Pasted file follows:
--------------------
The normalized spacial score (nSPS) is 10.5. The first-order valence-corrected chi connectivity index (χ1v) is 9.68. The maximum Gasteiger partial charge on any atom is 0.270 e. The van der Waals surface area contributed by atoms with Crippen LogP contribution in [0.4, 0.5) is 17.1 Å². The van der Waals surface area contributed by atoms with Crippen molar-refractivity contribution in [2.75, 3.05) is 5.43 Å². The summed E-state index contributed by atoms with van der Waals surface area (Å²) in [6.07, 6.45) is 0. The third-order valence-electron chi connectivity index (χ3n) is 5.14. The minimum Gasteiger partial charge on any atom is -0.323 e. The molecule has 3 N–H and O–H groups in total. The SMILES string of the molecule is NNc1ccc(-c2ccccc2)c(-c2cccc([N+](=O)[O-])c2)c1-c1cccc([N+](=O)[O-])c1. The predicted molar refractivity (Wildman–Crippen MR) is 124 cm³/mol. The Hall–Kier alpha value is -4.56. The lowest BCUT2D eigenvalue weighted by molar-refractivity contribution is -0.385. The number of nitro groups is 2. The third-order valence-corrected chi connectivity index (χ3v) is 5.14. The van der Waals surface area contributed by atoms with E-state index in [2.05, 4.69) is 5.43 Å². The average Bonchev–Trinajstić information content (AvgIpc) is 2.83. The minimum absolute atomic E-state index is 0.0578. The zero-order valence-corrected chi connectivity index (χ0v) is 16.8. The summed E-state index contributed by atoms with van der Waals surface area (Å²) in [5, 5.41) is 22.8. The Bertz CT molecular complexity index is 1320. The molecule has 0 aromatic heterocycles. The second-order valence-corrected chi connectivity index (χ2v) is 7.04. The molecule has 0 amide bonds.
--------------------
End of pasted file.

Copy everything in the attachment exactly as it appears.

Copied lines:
The normalized spacial score (nSPS) is 10.5. The first-order valence-corrected chi connectivity index (χ1v) is 9.68. The maximum Gasteiger partial charge on any atom is 0.270 e. The van der Waals surface area contributed by atoms with Crippen LogP contribution in [0.4, 0.5) is 17.1 Å². The van der Waals surface area contributed by atoms with Crippen molar-refractivity contribution in [2.75, 3.05) is 5.43 Å². The summed E-state index contributed by atoms with van der Waals surface area (Å²) in [6.07, 6.45) is 0. The third-order valence-electron chi connectivity index (χ3n) is 5.14. The minimum Gasteiger partial charge on any atom is -0.323 e. The molecule has 3 N–H and O–H groups in total. The SMILES string of the molecule is NNc1ccc(-c2ccccc2)c(-c2cccc([N+](=O)[O-])c2)c1-c1cccc([N+](=O)[O-])c1. The predicted molar refractivity (Wildman–Crippen MR) is 124 cm³/mol. The Hall–Kier alpha value is -4.56. The lowest BCUT2D eigenvalue weighted by molar-refractivity contribution is -0.385. The number of nitro groups is 2. The third-order valence-corrected chi connectivity index (χ3v) is 5.14. The van der Waals surface area contributed by atoms with E-state index in [2.05, 4.69) is 5.43 Å². The average Bonchev–Trinajstić information content (AvgIpc) is 2.83. The minimum absolute atomic E-state index is 0.0578. The zero-order valence-corrected chi connectivity index (χ0v) is 16.8. The summed E-state index contributed by atoms with van der Waals surface area (Å²) in [5, 5.41) is 22.8. The Bertz CT molecular complexity index is 1320. The molecule has 0 aromatic heterocycles. The second-order valence-corrected chi connectivity index (χ2v) is 7.04. The molecule has 0 amide bonds.